Tuesday, April 28, 2009

So who is Pope Celestine V, anyway?

Stories abound of Pope Benedict's visit to the earthquake-struck region of L'Aquila, including a visit to the Basilica of Santa Maria di Collemaggio to venerate the relics of his predecessor, Pope St. Celestine V.  So what do we know about the 191st successor to St. Peter?  Buckle yourself in for this story.

Born Pietro dell Murrone, he was elected Pope July 5, 1294.  His predecessor as Pope, Nicholas IV, died in April of 1292, and the Church went without a Pope for 27 months, as the 12 Cardinal electors couldn't agree on, well, pretty much anything.  In October of 1293, following a few attempts at electing a Pope (broken up by summer vacations), another conclave was called in Perugia.  This was doomed from the start.  Charles II, King of Sicily, attempted to give the Cardinals a short list of four Cardinals for whom they should vote (the Cardinali declined his offer).  By May and June, trouble broke out in Rome, fighting in Orvieto, and the death of a younger brother of one of the electors, Cardinal Napoleone.

Finally, they tried again in July.  On July 5, 1294, Cardinal Latino Malabranca told his fellow conclavists that he had received a letter from a hermit telling him he had seen visions of great trouble ahead, if the Cardinals allowed the Church to go any longer without a pope.  When asked the identity of the hermit, Cardinal Malabranca indicated it came from Pietro del Murrone, a Priest and founder of a community of Benedictines who later returned to the hermetical life.  He was well known among the clergy of the region, as well as the Cardinal electors.  Starting with Malabranca, the Cardinals eventually cast their votes for del Murrone. He was 85 years old at the time of his election.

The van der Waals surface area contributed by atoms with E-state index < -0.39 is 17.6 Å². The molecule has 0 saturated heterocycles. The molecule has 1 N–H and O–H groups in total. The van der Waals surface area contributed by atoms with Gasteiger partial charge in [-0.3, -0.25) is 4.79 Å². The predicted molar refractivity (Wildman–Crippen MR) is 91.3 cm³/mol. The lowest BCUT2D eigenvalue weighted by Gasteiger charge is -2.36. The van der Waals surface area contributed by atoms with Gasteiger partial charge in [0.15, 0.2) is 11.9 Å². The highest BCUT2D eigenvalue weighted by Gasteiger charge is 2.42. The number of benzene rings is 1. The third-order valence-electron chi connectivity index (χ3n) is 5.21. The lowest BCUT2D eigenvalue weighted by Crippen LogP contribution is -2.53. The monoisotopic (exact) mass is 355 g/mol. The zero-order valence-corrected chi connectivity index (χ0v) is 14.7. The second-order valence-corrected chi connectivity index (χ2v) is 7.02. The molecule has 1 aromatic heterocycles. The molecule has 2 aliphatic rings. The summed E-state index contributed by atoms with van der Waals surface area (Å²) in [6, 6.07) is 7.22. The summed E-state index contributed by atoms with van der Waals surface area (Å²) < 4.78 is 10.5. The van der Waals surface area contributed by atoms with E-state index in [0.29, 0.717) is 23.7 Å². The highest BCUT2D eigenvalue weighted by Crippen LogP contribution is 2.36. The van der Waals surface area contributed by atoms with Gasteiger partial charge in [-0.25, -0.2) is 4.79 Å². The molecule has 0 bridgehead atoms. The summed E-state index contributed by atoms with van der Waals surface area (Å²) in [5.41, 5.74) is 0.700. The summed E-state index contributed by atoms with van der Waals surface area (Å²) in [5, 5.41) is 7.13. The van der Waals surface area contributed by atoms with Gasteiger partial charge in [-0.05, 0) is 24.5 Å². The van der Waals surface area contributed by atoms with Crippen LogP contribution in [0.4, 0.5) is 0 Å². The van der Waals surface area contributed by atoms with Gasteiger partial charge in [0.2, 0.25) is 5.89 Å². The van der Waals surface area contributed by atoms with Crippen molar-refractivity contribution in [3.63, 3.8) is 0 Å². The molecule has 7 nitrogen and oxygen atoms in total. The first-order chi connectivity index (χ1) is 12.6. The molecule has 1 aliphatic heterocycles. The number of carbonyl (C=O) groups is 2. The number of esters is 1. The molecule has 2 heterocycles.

Why did the Cardinals vote for him?  Many reasons: perhaps tired of the stalemate or a desire for a change from the past. Though he protested his election as Pope, he eventually accepted.  On August 29, he was carried by a donkey and escorted by Charles II to the church of Santa Maria del Colmaggio, where he was consecrated Bishop and took the name Celestine V.

History tells us he wasn't the best of Popes, though not because he was corrupt.  Advanced age, combined with the pushy King Charles, made his pontificate a bit of a mess.  The King insisted that the Pope take up residence not in Rome, but in Naples.  Here the King was able to get his clergy friends named to key curial positions, as well as get himself named the "guardian" for the next conclave.

Pope Celestine knew he was ill prepared for the papacy, and actually resigned from the Petrine office on December 13, 1294.  Now back to being "Fra Pietro", he had hoped to return to hermetical life.  But his successor, Pope Boniface VIII, feared that the ex-pope could be used in an attempt to unseat him.  The Pope confined him to a house arrest, and though he managed to escape for a time, he was eventually confined to a tower in Castel Fumone.  There, though not mistreated, he died of an infection from an absess on May 19, 1296.  His remains were transferred to Sta. Maria di Colemaggio in 1317.

1 comment:

Jorge Sanchez said...

There, though not mistreated, he died of an infection from an absess on May 19, 1296.

At first, I read "abbess."